Media release

9 November 2021 

  • Big summer festivals get financial certainty to proceed in face of COVID-19 threat
  • Government takes lion’s share of risk for upfront costs that can’t be recovered
  • Open to paid, ticketed events with audiences over 5,000 requiring vaccination certificates

New financial support will give organisers of large summer festivals greater certainty to proceed, with the government to shoulder the lion’s share of risk during planning stages.

Economic and Regional Development Minister Stuart Nash has announced an Events Transition Support Scheme designed to give festival organisers greater confidence to plan and incur costs, in the face of public health risks from COVID-19.

“Organisers of large-scale summer festivals have to make decisions now about whether to proceed as their risk window is closing. There aren’t insurance options in the market to cover this so the government is stepping up as a type of underwriter,” Stuart Nash said.

“Under the scheme the government will cover 90 per cent of unrecoverable costs for paid, ticketed events with audiences of more than 5,000 vaccinated people, if organisers are forced to cancel or postpone due to COVID-19 public health measures.

“Events typically only generate revenue on the day or weekend they take place, yet incur significant costs in advance. A quick shift in public health measures could see an event cancelled with no opportunity to recoup costs or generate revenue.

“Organisers of these festivals are great entrepreneurs who give back to our communities. They take a lot of risk to deliver fantastic experiences that are part of the cultural fabric of a Kiwi summer and create lasting memories. COVID-19 has made their job even harder and these grants recognise they need our support if summer events are to go ahead.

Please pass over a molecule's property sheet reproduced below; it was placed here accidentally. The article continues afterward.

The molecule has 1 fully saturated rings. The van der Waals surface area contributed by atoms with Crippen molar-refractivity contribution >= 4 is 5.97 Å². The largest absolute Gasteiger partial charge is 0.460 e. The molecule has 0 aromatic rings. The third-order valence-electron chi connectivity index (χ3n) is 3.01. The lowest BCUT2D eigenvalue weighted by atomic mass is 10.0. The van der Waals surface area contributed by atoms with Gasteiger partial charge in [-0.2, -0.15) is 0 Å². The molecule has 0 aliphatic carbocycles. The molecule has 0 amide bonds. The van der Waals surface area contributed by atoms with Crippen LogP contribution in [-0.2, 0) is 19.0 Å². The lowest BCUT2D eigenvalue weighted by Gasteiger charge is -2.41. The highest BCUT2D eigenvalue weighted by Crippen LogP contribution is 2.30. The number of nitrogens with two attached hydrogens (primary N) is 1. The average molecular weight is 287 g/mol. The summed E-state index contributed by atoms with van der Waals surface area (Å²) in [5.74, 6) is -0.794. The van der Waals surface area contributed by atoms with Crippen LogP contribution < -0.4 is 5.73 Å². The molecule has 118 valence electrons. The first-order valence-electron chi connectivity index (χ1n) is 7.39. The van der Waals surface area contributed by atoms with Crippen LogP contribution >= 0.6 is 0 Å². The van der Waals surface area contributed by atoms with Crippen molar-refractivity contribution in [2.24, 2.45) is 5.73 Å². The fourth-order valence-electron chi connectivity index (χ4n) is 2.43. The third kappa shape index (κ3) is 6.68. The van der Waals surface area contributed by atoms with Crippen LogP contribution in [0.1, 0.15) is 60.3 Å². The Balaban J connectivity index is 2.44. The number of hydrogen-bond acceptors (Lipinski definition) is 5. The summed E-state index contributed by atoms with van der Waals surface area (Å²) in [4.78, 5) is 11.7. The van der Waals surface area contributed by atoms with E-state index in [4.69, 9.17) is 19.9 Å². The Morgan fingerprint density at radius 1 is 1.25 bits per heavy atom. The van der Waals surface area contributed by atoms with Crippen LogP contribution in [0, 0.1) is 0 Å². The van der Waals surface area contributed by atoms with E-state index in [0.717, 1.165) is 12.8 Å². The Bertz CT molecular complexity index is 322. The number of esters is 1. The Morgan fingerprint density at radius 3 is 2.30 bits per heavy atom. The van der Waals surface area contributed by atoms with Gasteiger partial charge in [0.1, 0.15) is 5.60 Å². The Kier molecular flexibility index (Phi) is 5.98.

“Big summer events are crucial for our economic and social wellbeing. We are in a unique period of transition from the Alert Level system to the new Protection Framework which relies on 90 per cent vaccination rates. An immediate solution is needed this summer.

“The scheme will go live this week and event organisers will be able to apply via the MBIE website to check their eligibility. This will give them greater confidence and allow them to continue to plan and deliver events over the summer,” said Stuart Nash.

The eligibility criteria for an event are summarised below, while definitive terms and conditions will shortly be on the MBIE website.

  • The event must require the use of COVID Vaccination Certificates;
  • It must be a live, in-person event at a single location between 17 December 2021 and 3 April 2022 with expected ticket sales of at least 5,000;
  • The event must have been actively ‘in the market’ through promotion or ticket sales prior to the announcement of this scheme;
  • The event must be open to the public and run by a New Zealand organisation;
  • The event cannot be funded by other government sources such as the Major Events Fund or the Ministry of Culture and Heritage, nor have underwriting from another source such as local government or an insurer;
  • Costs incurred by local government organisations are not eligible for recovery;
  • The payment will cover actual direct costs associated with the event that cannot be recovered, and will not cover lost profits or shareholder salaries;
  • The event organiser will be the primary applicant and must agree to honour the eligible costs incurred by their suppliers.

 

The Events Transition Support Payment will be made if a cancellation or postponement occurs due to one of the following:

  • The event is in an area operating under Alert Level restrictions which prohibit the event from occurring (Alert Level 2 or higher); or
  • The event is in an area that is operating under the COVID-19 Protection Framework and is at RED LEVEL or a localised lockdown; or
  • At least 50 percent of tickets/paid registrations have been sold to attendees located within an Alert Level 3 or higher boundary or within a RED LEVEL or localised lockdown area (if regional boundary restrictions are in effect).

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